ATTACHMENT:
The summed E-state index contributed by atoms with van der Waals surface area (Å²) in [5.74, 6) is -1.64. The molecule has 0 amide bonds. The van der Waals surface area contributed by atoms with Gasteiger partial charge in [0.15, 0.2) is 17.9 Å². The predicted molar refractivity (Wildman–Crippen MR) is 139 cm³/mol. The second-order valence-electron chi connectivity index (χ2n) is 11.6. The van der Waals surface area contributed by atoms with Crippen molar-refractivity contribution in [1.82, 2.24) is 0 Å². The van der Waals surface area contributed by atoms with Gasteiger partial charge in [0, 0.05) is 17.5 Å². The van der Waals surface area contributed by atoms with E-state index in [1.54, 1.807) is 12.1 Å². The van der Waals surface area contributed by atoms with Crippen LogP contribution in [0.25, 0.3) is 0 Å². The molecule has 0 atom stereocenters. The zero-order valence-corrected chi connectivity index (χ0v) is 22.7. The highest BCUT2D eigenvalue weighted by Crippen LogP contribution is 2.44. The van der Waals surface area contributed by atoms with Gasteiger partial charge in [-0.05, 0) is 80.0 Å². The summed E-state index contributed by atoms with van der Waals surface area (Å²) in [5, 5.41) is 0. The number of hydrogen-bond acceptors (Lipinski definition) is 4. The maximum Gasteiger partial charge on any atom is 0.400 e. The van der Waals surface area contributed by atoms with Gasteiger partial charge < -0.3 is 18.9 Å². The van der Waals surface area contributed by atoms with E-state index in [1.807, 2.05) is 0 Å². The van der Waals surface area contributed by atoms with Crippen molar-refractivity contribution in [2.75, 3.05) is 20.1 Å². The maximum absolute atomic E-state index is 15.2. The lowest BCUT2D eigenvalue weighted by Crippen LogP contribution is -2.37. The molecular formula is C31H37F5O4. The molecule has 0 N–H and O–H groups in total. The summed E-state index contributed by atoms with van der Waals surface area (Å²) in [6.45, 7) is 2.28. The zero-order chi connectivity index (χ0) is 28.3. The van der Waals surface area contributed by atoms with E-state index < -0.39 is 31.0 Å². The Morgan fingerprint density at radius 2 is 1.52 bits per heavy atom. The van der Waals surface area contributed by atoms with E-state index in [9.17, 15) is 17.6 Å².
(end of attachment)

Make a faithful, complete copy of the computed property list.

The summed E-state index contributed by atoms with van der Waals surface area (Å²) in [5.74, 6) is -1.64. The molecule has 0 amide bonds. The van der Waals surface area contributed by atoms with Gasteiger partial charge in [0.15, 0.2) is 17.9 Å². The predicted molar refractivity (Wildman–Crippen MR) is 139 cm³/mol. The second-order valence-electron chi connectivity index (χ2n) is 11.6. The van der Waals surface area contributed by atoms with Crippen molar-refractivity contribution in [1.82, 2.24) is 0 Å². The van der Waals surface area contributed by atoms with Gasteiger partial charge in [0, 0.05) is 17.5 Å². The van der Waals surface area contributed by atoms with E-state index in [1.54, 1.807) is 12.1 Å². The van der Waals surface area contributed by atoms with Crippen LogP contribution in [0.25, 0.3) is 0 Å². The molecule has 0 atom stereocenters. The zero-order valence-corrected chi connectivity index (χ0v) is 22.7. The highest BCUT2D eigenvalue weighted by Crippen LogP contribution is 2.44. The van der Waals surface area contributed by atoms with Gasteiger partial charge in [-0.05, 0) is 80.0 Å². The summed E-state index contributed by atoms with van der Waals surface area (Å²) in [5, 5.41) is 0. The number of hydrogen-bond acceptors (Lipinski definition) is 4. The maximum Gasteiger partial charge on any atom is 0.400 e. The van der Waals surface area contributed by atoms with Gasteiger partial charge < -0.3 is 18.9 Å². The van der Waals surface area contributed by atoms with E-state index in [1.807, 2.05) is 0 Å². The van der Waals surface area contributed by atoms with Crippen molar-refractivity contribution in [2.75, 3.05) is 20.1 Å². The maximum absolute atomic E-state index is 15.2. The lowest BCUT2D eigenvalue weighted by Crippen LogP contribution is -2.37. The molecular formula is C31H37F5O4. The molecule has 0 N–H and O–H groups in total. The summed E-state index contributed by atoms with van der Waals surface area (Å²) in [6.45, 7) is 2.28. The zero-order chi connectivity index (χ0) is 28.3. The van der Waals surface area contributed by atoms with E-state index < -0.39 is 31.0 Å². The Morgan fingerprint density at radius 2 is 1.52 bits per heavy atom. The van der Waals surface area contributed by atoms with E-state index in [9.17, 15) is 17.6 Å².